Translation of grade in Spanish:


Pronunciation: /greɪd/


  • 1 1.1 (quality) calidad (feminine) (degree, level) it divides hotels into four grades divide a los hoteles en cuatro categorías grade A ograde 1 tomatoes tomates (masculine plural) de la mejor calidad or de primera grade 3 eggs (British English/inglés británico) huevos (masculine plural) del tamaño número 3 Grade VI piano exam examen (masculine) de sexto (año) de piano
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    • We stand ready to advise you on the period and particular hotels that will give best value for a specified grade of accommodation.
    • But the part of the process I loved most was the hand polishing with increasingly fine grades of sand paper done under running water.
    • I'll have to use the finest grade of wet sandpaper.
    1.2 (in seniority) grado (masculine) ([ del escalafón ]); [Military/Militar] rango (masculine) administrative grades escalafón (masculine) administrativo salary grades escala (feminine) salarial time in grade antigüedad (feminine) en en puesto to make the grade [colloquial/familiar] she's talented enough to make the grade tiene el talento necesario para triunfar ( or para lograr lo que se propone etc)
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    • Under the council's offer, many employees on middle salary grades will only receive lump-sum payments with no cost-of-living increase.
    • She also said employees on the same grade in different regions got paid different salaries for the same work, or the same salary for different hours.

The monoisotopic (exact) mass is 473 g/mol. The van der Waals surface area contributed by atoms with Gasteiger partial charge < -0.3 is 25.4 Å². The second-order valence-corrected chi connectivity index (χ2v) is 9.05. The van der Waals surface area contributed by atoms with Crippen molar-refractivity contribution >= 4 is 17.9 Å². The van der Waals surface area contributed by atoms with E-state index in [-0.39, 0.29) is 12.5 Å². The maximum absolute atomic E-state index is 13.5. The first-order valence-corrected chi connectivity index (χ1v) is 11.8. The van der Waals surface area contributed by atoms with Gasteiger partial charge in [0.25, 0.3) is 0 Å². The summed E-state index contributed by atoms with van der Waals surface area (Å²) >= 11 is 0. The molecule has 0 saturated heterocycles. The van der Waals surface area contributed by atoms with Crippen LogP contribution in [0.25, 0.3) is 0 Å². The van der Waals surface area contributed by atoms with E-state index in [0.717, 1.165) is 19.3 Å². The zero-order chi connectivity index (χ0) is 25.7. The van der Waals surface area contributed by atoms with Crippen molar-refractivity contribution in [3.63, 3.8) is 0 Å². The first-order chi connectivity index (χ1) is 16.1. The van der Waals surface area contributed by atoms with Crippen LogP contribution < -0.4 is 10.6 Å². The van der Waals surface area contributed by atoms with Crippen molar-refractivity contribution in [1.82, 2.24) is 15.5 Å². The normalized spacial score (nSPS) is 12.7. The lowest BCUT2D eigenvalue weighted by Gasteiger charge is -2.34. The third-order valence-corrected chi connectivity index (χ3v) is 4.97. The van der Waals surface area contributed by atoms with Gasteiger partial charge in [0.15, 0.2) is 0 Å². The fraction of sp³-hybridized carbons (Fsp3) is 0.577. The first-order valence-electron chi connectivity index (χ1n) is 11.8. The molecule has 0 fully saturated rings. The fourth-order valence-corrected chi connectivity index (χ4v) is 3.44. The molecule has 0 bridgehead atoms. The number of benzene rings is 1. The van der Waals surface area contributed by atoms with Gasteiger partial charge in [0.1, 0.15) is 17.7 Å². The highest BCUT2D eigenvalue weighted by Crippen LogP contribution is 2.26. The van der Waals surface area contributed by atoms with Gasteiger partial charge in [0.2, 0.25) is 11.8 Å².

• Although most respondents were white collar staff, they covered a wide range of grades from office support staff to permanent secretary.
  • 2 2.1 (American English/inglés norteamericano) [Sch] (class) grado (masculine), año (masculine), curso (masculine) 2.2 [Sch] [Univ] (in exam) nota (feminine), calificación (feminine) to get good grades sacar* buenas notas
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    • And it would also revise its code of practice on how students' grades related to the marks they score in their exams.
    • If the awards were based instead on, say, high-school grades, many students would respond by choosing easy courses where an A is guaranteed.
    • That is, the higher the students' grades in high school, the more likely they would persist to meet their educational goals in college.
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    • Yuntardi was confused when his daughter Sekar, a first grade elementary pupil, asked him to register her in a school tennis course.
    • Students in higher grades scored better than students in lower grades.
    • Every year, the students in all grades of my elementary school do a papier-mache project.
  • 3 (gradient) (American English/inglés norteamericano) cuesta (feminine)
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    • Clark points out that some applications, such as parking lots, have so many different grades and slopes that the use of a trimmer becomes almost impossible.
    • Myrna and David visited a hillside azalea garden in a nearby park to walk the trails and get a feel for the different grades of slope.
    • While you're outside, check that the grade around the house slopes away from it.

transitive verb/verbo transitivo

  • 1 1.1 (classify) [eggs/wool/fruit] clasificar* 1.2 (order in ascending scale) [exercise/questions] ordenar por grado de dificultad 1.3 (mark) (American English/inglés norteamericano) [test/exercise] corregir* y calificar* I've graded her B le puse una B he tends to grade students up/down suele poner notas bastante altas/bajas 1.4
    (graded past participle of/participio pasado de)
    [produce/eggs] clasificado; [tests/exercises] (British English/inglés británico) escalonados por grado de dificultad
  • 2 (make more level) (American English/inglés norteamericano) [surface/soil] nivelar

Definition of grade in:

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